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Rediff.com  » Election » EC should have given Varun Gandhi a hearing

EC should have given Varun Gandhi a hearing

March 25, 2009 18:31 IST

As I read the late night communication of the Election Commission to Varun Gandhi, son of Sanjay and Maneka Gandhi and grandson of Indira Gandhi, and his reply to the Election Commission, I was reminded of the exchange of midnight missives between his illustrious grandmother and the so-called syndicate in the Congress before the Presidential elections in the late 1960s in which V V Giri, supported by her, was elected and Sanjiva Reddy, supported by the syndicate, was defeated.

Indira Gandhi rightly viewed the machinations of the syndicate as an attempt to marginalise her in the Congress party and put a stop to her political aspirations. She fought back ferociously and ultimately prevailed. The syndicate did not forgive her for this. When the Congress lost the elections after the lifting of the Emergency in 1977, the syndicate had its moments of revenge. It got Sanjiva Reddy elected as the President and sought to humiliate her in every way possible. She ferociously fought back again and returned to power in 1980. Nobody remembers the syndicate. Its members have been consigned to the dustbin of history. Everybody remembers Indira Gandhi.

A grand-son of Indira Gandhi is now fighting ferociously against what he apparently sees as an attempt by a syndicate of so-called secularists to discredit him and crush his political aspirations even before he could take his first firm steps in politics. He has every right to fight against what he perceives to be the denial of the right of natural justice to him.

The extremely objectionable remarks alleged to have been made by Varun Gandhi during two pre-election meetings in the Pilibhit constituency should be strongly condemned by all right-thinking persons as distasteful, irresponsible and unworthy of a political leader if it is established that he did make those remarks.

If he had not contested those remarks and, on the contrary, if he had tried to justify them, there would have been no need for a further enquiry before condemning him. But he has contested the remarks which he is supposed to have made and he has not justified them. He has challenged the genuineness of the tapes and alleged that the tapes have been doctored.

In TV interviews, he has given a number of arguments as to why he contended that the tapes had been doctored. Many of his arguments could be dismissed as after-thoughts but not one, namely, his contention that in a tape he is shown as referring to a sister of his whereas he had no sister. If what he says about the contents of the tapes is correct, there is a serious mistake of fact in the remarks which he is shown as making. Where there is such a serious mistake of fact, there is a presumption of innocence in favour of the accused. He has not been given the benefit of this presumption.

There are certain procedural infirmities in the way the Election Commission has passed its order of March 22 against Varun. The first infirmity arises from the fact that the commission has passed an ex-parte order without giving Varun an opportunity to appear before the commission and explain his conduct. An ex-parte order is permissible if a person against whom an inquiry is being made was given an opportunity to appear and explain his conduct, but he did not do so. When a person fails to respond to a summons to appear before an inquiry body and explain his conduct, he is presumed to be avoiding the due process of the rules or the law. There is an automatic presumption of guilt against him.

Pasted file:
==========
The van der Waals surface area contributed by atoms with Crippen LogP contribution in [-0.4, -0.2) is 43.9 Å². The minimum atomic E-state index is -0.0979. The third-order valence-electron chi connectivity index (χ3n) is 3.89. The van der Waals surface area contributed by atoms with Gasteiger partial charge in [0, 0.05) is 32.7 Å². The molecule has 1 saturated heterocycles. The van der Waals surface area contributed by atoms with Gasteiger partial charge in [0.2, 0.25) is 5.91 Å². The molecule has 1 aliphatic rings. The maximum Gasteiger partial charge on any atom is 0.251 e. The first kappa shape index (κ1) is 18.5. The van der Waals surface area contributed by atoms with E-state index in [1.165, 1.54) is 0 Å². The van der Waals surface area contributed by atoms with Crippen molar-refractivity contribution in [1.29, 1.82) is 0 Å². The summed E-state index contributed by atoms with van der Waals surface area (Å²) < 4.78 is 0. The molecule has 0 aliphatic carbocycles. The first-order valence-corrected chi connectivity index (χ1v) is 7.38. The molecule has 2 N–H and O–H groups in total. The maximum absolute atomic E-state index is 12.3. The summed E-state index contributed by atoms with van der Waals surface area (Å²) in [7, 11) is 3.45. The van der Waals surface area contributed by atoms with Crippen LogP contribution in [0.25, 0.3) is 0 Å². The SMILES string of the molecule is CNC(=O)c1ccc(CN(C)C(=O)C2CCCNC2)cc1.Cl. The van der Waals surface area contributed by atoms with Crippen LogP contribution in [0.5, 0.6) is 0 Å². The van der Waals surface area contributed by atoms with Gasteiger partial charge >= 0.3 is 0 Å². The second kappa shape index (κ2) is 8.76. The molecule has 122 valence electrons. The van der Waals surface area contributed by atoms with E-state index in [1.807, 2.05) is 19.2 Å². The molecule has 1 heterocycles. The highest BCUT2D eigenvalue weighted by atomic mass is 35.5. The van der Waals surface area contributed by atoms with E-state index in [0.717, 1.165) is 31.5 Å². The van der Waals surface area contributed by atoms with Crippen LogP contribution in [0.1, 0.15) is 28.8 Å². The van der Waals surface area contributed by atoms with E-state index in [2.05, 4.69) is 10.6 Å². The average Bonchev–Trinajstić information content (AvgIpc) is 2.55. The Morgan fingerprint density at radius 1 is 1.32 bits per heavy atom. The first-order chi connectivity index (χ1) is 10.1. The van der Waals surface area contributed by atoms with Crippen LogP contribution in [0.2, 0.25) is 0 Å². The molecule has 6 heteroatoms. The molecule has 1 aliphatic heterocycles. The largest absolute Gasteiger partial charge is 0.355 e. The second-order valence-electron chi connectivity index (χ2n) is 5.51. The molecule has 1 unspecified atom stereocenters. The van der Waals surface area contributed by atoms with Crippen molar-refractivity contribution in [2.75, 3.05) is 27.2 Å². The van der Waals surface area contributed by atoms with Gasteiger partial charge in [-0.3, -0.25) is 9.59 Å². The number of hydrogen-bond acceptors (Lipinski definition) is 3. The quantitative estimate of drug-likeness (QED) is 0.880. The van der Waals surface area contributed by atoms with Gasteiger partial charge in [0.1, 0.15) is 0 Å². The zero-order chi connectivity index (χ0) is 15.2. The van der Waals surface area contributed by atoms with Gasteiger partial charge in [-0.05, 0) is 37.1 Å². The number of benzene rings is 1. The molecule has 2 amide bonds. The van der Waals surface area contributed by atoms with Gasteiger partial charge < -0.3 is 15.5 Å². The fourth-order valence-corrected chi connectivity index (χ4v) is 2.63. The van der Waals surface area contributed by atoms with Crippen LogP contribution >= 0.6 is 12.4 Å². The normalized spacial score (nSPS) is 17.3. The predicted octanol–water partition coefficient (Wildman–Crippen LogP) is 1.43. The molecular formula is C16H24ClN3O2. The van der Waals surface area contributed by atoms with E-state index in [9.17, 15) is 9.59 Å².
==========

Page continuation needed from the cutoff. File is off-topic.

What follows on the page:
All of us, including the distinguished members of the EC, had served as bureaucrats. We had all done our training before we started our career. We had all attended courses in how to hold an inquiry and about the importance of being fair in an inquiry. There are detailed departmental orders in the government of India and the states as to how to hold a fair inquiry. All these orders lay down that every person against whom an inquiry is held has a right for a personal hearing before the inquiry officer twice -- before the inquiry starts and again before an adverse ruling is pronounced by the inquiry officer. If Varun Gandhi is to be believed, these dos and don'ts of a fair inquiry were not followed in his case.

The second infirmity arises with regard to Varun's contention that the tapes seem to have been doctored. The Election Commission has held that it was for him to prove this. How could he have explained to the commission as to why he thought that the tapes might have been doctored if he was not given an opportunity for a personal hearing. There are two ways of proving that a tape must have been doctored -- forensically or by pointing out serious mistakes of fact in the contents of the tape, which are glaring and could not have been made by him. It would have been but fair that he was given an opportunity to appear before the commission and explain why he contended that the tapes must have been doctored.

Priyanka Gandhi, another grand-child of Indira Gandhi, has reportedly advised Varun to read and understand the Gita better. She should too. In fact, all of us, who consider ourselves proud Hindus, should. In the Gita, Lord Krishna advises and convinces Arjun as to why one should sometimes fight even against one's kith and kin if there were strong moral grounds for doing so.

That is why Indira Gandhi fought ferociously against the syndicate of the Congress.

If Varun thinks that he should emulate his illustrious grand-mother and fight ferociously against what he sees as the unfair attitude of the syndicate of so-called secularists against him, he has every right to do so.

B Raman